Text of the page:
Articles Posted in Insurance Dispute

oil_rig_technology_sea-768x1024Personal injury cases can be costly for all parties involved. Paying those costs can get confusing, especially when there is indemnification. Indemnification arises when a party is contractually obligated to foot the bill for attorney fees and defense costs. The question then arises, can you seek indemnification if fault was never established? This type of contractual clause and legal questions are the core issue in a recent appeal discussed below. 

In 2002, Murphy Exploration and Production Company contracted with McDermott, Inc. to design and construct an offshore oil rig facility fixed to the seafloor adjacent to the State of Louisiana. Part of that contract provided that Murphy agreed to indemnify McDermott against claims, losses, and expenses. 

James Hefren, a Murphy employee, filed a lawsuit against Murphy and McDermott, alleging an injury that occurred due to a defect on the facility. Eventually, McDermott filed a cross-claim against Murphy asserting that McDermott was entitled to indemnification, based on the 2002 contract between the two parties, for all costs related to its defense against Hefren’s lawsuit. The district court found that Hefren’s claims were barred and dismissed the claims with prejudice. Following that dismissal, McDermott sought indemnification for the expenses incurred in defending itself from Hefren’s suit. The district court entered a judgment for McDermott and awarded attorney costs. Murphy appealed the judgment.

coins_currency_investment_insurance_0-1024x683Auto insurance can be beneficial when you are in a car accident. However, it isn’t uncommon to have specific provisions in your insurance policy that can limit your coverage. A recent case out of Kenner, Louisiana, interpreted whether certain caveats in an insurance policy can limit a client’s uninsured motorist coverage (UM/UIM).

Denise Breaux was driving on Interstate 10 behind a truck driven by Jonathan Blum. When a ladder fell off the back of Blum’s truck, Breaux tried to dodge the ladder that fell right into her path. Unfortunately, Breaux’s vehicle collided with Danny Castille’s tractor/trailer while attempting to avoid the ladder. Castille and his wife filed a lawsuit against Breaux, her insurer, and Blum, and then later added Lloyds at Lloyd’s, London (Lloyds) as a defendant. The Castilles were seeking UM/UIM coverage from Lloyds under a surplus lines insurance policy that was issued to Mr. Castille.  

Lloyds asserted that the Castilles were not entitled to UM/UIM coverage because they specifically issued an insurance policy that applied when the tractor did not have the trailer attached, known as Bobtail Liability insurance. Further, they argued that liability insurance was only available when the tractor was bobtailing; therefore, UM/UIM coverage only applied in the same scenario. Since, at the time of the accident, the Castilles’ tractor had a trailer attached and was not bobtailing, Lloyds sought summary judgment.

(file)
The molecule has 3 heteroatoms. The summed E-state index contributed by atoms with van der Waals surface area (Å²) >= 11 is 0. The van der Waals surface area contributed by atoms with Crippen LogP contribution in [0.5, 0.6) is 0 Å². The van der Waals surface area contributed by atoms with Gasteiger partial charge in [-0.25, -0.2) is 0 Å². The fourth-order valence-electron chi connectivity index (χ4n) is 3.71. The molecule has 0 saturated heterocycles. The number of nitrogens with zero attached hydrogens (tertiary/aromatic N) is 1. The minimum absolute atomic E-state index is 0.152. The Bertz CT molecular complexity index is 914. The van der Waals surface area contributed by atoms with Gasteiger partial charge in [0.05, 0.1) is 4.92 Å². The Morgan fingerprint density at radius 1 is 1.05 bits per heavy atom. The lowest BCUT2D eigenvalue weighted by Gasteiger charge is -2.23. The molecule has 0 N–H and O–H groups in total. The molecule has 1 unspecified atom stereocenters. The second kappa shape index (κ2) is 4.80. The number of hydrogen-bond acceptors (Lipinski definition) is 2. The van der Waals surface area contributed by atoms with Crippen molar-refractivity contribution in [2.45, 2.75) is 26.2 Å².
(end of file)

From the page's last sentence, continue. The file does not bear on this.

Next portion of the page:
law_justice_court_judge-1024x768Most lawsuits begin with a petition that lays out the facts and basis for a claim. These facts are pertinent to the survival of each claim and defense. Many pretrial hearings and motions are based on what is pleaded in the petition. The face of each pleading can determine the case’s outcome from the beginning. 

To attack the petition to have a lawsuit thrown out of court, attorneys will file motions alleging various exceptions. These exceptions can be based on different issues surrounding the case, such as a prescription or peremption exception. When arguing those exceptions, the attorney must be conscientious to “admit” all the evidence into the record that bolsters their position. The following lawsuit out of Ascension Parish, Louisiana, shows how important it is to properly admit evidence into the record when arguing in Court and what can happen when an attorney forgets to “offer and introduce” evidence filed with a motion.

William and Rosa Cambre owned a building they leased to Premier Performance Marine, L.L.C (Premier). Premier had the building insured by an Atain Specialty Insurance Company (Atain) policy. Therefore, when a storm severely damaged the building, Attain paid Premier under the insurance policy.

thirty_30_shield_mark-683x1024Once a case has been fully litigated, it has been established that the plaintiff cannot bring additional lawsuits against the same parties for the same cause of action. This principle, res judicata, promotes stability, efficiency, and fairness within our court systems. The following Ascension Parish case is decided based on this concept.   

Arthur Deal was involved in a motor vehicle accident with Billie Fortenberry on April 27, 2012. Following this accident, Deal filed a lawsuit against Mr. Fortenberry, Mr. Fortenberry’s insurer, Farm Bureau, and his uninsured/underinsured motorist insurer, State Farm Mutual Automobile Insurance Company. Deal then settled his claims with Farm Bureau and State Farm and agreed to dismiss the lawsuit on October 14, 2015.